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Image for post The Origins of Dune Peninsula Park, the Sci-fi themed destination of Tacoma

The Origins of Dune Peninsula Park, the Sci-fi themed destination of Tacoma

The Dune Peninsula Park is a wonderful place in Tacoma with a rich history and a beautiful landscape.

Named after the popular book written in 1965 by Frank Herbert, Dune Peninsula Park is a testament to Tacoma’s unique qualities and environmental resilience.


The park recently opened in July of 2019. This area of the Puget Sound was originally home to the ASARCO (American Smelting and Refining Company) smokestack used to smelt lead in 1888, and in 1912 it was converted to smelting copper. Frank Herbert grew up around the site in the Tacoma area and witnessed the smokestack at its worst. He described that the ASARCO smelter created “air so thick you could chew it.”


view of Mount Rainier from Dune Peninsula Park

This site was a notable source of pollution, dispersing significant quantities of lead, arsenic, and various heavy metals throughout the Puget Sound's delicate ecosystem, contaminating both its waters and soils. Additionally, slag, a byproduct of copper smelting, was generated and distributed across the Sound to reinforce Ruston's roadways, and was even deposited into the ocean along the shoreline to serve as protection against storms for boats. The dispersion of this contaminated slag posed significant risks to the area, as it resulted in elevated levels of arsenic and lead exposure, leading to adverse effects on the local population's health. ( The detrimental health impacts of arsenic and lead exposure are well-documented, including risks of heart disease, diabetes, various cancers, as well as behavioral problems and hyperactivity in children, and increased blood pressure and impaired memory in adults. Frank Herbert, deeply affected by the environmental degradation caused by the ASARCO smokestack, drew inspiration from witnessing its devastating effects on his surroundings. His firsthand experiences fueled his commitment to environmental protection, a theme intricately woven into his renowned work, "Dune." Ultimately, the smokestack was eventually demolished in 1993 marking a significant moment of environmental progress and community solidarity.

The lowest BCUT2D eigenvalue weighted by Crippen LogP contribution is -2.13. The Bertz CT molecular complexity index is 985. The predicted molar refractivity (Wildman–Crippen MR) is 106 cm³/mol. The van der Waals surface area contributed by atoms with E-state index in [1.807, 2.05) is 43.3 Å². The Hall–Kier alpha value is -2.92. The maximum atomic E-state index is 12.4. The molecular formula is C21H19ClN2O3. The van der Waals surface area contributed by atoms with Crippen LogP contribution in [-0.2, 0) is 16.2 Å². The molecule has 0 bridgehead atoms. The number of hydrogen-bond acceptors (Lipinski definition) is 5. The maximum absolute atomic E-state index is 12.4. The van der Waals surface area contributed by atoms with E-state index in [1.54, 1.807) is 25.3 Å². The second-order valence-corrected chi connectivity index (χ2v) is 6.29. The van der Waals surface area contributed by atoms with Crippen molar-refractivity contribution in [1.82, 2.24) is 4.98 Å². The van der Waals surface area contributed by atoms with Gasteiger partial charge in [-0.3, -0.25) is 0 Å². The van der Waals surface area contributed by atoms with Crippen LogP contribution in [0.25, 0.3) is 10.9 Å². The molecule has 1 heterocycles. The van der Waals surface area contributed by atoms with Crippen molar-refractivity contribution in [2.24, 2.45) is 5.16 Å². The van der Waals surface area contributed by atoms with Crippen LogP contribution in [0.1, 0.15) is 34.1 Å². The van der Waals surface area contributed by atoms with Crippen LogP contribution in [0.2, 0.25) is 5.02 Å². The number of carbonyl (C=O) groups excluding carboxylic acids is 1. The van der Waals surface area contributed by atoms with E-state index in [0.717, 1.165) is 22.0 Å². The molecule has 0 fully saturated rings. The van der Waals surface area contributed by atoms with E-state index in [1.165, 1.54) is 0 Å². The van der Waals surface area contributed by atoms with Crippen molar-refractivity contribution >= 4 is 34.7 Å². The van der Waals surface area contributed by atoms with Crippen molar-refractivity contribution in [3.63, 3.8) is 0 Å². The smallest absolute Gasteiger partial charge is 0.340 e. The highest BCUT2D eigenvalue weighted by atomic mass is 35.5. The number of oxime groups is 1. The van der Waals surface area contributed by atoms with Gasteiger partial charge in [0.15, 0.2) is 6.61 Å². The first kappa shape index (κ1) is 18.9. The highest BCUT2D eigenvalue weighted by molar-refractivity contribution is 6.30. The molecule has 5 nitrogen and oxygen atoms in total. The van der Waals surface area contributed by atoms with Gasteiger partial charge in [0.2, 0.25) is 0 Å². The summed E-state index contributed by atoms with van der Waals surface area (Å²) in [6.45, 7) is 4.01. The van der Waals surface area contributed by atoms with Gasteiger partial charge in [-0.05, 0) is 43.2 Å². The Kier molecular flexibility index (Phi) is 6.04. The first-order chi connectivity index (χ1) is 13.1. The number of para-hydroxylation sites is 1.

After the demolition, extensive cleanup efforts began, marking the beginning of a remarkable transformation. The once-polluted site in Tacoma underwent a remarkable transformation, culminating in the creation of the Dune Peninsula Park we cherish today. Through innovative terraforming techniques and the strategic layering of rock, fabric, and natural sediment, the park not only significantly mitigated pollution but also rejuvenated the surrounding ecosystem, calling back wildlife that had long retreated. Regular monitoring and maintenance protocols are diligently upheld to safeguard the area from residual pollution. Erik Hanberg writes about the park, “We’ve taken a wasteland—a wasteland created by the very smelter that helped inspire “Dune,” no less!—and we’ve turned it into a beautiful park.”



Today Dune Peninsula Park is home to many species of animals and native plants such as harbor seal, great blue herons, and many species of native wildflowers and plants.

a raised bed with various plants native to WA

Additionally, the park features numerous art installations that celebrate its significance and beauty and pay homage to the extensive cleanup and sustainability efforts that took place.

With its abundance of recreational opportunities, the park offers an ideal setting for leisure and enjoyment. The Dune Peninsula Park is about 5 miles from our Tacoma Office and is in close proximity to Point Ruston, featuring many retail stores, condominiums, apartment complexes, and hotels. These features make this area of Tacoma a hub for local events, entertainment, and community. The park received a gold medal from the National Recreation and Park Association and the American Academy for Park and Recreation Administration. This shows how monumental this project was in the history of environmental protection and restoration. A transformation that Tacoma can be proud of for many years to come. If you haven't had the chance to explore this park, we highly recommend paying it a visit!

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